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President Henry B. Eyring speaks at the 184th Annual General Conference of the Church of Jesus Christ of Latter-day Saints Saturday, April 5, 2014, in Salt Lake City.

In his Saturday morning conference address, President Henry B. Eyring encouraged listeners to "leave an inheritance of hope" for others by making and keeping sacred covenants with God.

The first counselor in the First Presidency spoke of his great-grandfather, Heinrich Eyring, who played a key role in creating such an inheritance in his life.

After losing both of his parents and a great financial inheritance, Heinrich left his native land of Germany and settled in the United States. While living in Missouri he obtained a copy of a pamphlet written by Elder Parley P. Pratt. He read and studied every word he could about the Latter-day Saints. He prayed to know if there was a living prophet and if there was a true and revealed religion.

After two months of careful study and prayer, Heinrich had a dream in which he was told to be baptized. On March 11, 1855, he was baptized in a pool of rainwater.

"I believe that Heinrich Eyring knew then that what I am teaching you today is true," President Eyring said. "He knew that the happiness of eternal life comes through family bonds which continue forever. Even when he had so recently found the Lord's plan of happiness, he knew that his hope for eternal joy depended on the free choices of others to follow his example.

"His hope of eternal happiness depended on people not yet born."

Heinrich Eyring's personal history reveals his commitment to making small yet essential choices, such as attending weekly Church meetings and renewing his baptismal covenant by partaking the sacrament.

"He left as his heritage his example of staying faithful to his mission for six years in what was then called the Indian Territories," said President Eyring. "To receive his release from his mission, he walked from Oklahoma to Salt Lake City, a distance of approximately 1,100 miles."

Henrich Eyring would then serve a subsequent mission to Germany and, later, accepted an apostolic invitation to help build the Church in the colonies of northern Mexico. From there he was called to serve a mission to Mexico City. He honored each of those callings and remains an example of faith and hope to his descendents.

"He accepted those calls because of his faith that the resurrected Christ and our Heavenly Father had appeared to Joseph Smith in a grove of trees in the state of New York," he said. "He accepted them because he had faith that the priesthood keys in the Lord's Church had been restored with the power to seal families forever, if only they had sufficient faith to keep their covenants."

Sacred covenants bring with them duties and promises, President Eyring noted.

"For all of us, as they were for Heinrich, those duties are sometimes simple, but are often difficult. But remember, the duties must sometimes be difficult because their purpose is to move us along the path to live forever with Heavenly Father and His Beloved Son, Jesus Christ, in families."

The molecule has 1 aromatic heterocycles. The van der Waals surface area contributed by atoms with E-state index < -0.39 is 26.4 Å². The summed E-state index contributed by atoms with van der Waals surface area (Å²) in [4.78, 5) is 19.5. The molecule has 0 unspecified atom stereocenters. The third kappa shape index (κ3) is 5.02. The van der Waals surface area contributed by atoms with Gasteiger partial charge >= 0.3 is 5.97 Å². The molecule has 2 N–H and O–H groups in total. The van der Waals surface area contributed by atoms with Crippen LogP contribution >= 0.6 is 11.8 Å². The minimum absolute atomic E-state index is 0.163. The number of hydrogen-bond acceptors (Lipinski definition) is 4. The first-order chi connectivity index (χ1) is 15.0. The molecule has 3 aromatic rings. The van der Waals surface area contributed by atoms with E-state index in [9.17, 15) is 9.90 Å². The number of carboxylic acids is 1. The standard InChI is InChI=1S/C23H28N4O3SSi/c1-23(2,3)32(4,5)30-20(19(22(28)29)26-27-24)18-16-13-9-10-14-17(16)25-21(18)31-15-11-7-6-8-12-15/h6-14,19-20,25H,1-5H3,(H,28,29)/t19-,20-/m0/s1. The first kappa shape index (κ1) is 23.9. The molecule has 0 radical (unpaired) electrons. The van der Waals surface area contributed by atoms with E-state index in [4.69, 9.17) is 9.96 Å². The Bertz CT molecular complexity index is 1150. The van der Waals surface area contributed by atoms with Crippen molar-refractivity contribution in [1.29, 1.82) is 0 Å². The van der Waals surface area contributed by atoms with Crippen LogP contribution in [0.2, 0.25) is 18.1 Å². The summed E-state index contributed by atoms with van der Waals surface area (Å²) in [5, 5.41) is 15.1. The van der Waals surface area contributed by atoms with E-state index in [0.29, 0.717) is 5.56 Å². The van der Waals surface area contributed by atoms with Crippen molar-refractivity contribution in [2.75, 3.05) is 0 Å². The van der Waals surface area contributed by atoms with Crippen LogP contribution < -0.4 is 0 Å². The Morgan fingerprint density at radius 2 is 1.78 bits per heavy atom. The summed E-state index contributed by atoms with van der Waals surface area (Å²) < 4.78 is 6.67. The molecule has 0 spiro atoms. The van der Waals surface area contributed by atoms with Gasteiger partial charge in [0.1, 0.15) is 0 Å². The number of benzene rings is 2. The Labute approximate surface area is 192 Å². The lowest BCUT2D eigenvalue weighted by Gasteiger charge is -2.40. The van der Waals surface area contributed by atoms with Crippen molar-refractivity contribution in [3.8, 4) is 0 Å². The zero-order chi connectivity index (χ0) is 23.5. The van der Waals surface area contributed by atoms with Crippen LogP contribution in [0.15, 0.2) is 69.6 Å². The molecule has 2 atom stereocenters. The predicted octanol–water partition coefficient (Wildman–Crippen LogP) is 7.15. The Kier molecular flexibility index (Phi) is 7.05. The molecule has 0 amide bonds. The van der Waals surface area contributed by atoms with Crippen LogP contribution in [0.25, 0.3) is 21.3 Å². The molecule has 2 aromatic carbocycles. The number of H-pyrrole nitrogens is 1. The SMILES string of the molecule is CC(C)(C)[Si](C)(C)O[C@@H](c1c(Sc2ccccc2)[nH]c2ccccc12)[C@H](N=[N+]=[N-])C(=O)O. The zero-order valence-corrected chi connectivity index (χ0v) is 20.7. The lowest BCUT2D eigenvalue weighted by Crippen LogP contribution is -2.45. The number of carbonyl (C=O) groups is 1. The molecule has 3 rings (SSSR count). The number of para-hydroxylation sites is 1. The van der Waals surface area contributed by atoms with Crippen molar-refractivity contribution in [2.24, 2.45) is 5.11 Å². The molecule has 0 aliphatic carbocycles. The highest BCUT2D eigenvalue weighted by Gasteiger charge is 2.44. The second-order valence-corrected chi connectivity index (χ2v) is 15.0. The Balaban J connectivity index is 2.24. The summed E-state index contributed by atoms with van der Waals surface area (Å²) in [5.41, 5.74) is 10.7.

Further, he said, because Adam and Eve fell "we have universal temptation, trials and death."

"However, our loving Heavenly Father gave us the gift of His Beloved Son, Jesus Christ, as our Savior," he added. "That great gift and blessing of the Atonement of Jesus Christ brings a universal inheritance: the promise of the resurrection and the possibility of eternal life to all who are born."

Eternal life — the greatest of all God's blessings — comes only by making covenants in Christ's true Church.

"Because of the Fall, we all need the cleansing effects of baptism and the laying on of hands to receive the gift of the Holy Ghost. These ordinances must be performed by those who possess the proper priesthood authority. Then, with the help of the Spirit of Christ and the Holy Ghost, we can keep all the covenants we make with God, especially those offered in His temples."

The possibility of a "forever family" may seem a nearly hopeless dream to some, said President Eyring. Many faithful parents sorrow over children who have broken or rejected their covenants with God. But hope can come from the Lord, he said.

"He has made promises to us as we keep trying to gather people to Him even when they resist His invitation to do so. Their resistance saddens Him but He does not quit, nor should we. He sets the perfect example for us with His persistent love."

President Eyring suggested taking both "the long and short view" in efforts to give family members an inheritance of hope. In the short run, there will be troubles and patience may be required, he said.

He counseled those who have young families to remember daily family prayer, family scripture study and the sharing of testimonies.

"We will need the long view when those we love feel the pull of the world and the cloud of doubt seems to overwhelm their faith. We have faith, hope and charity to guide us and to strengthen them."

This is the Lord's Church, testified President Eyring. "In it are the keys of the priesthood so families can be forever. This is our priceless heritage of hope."

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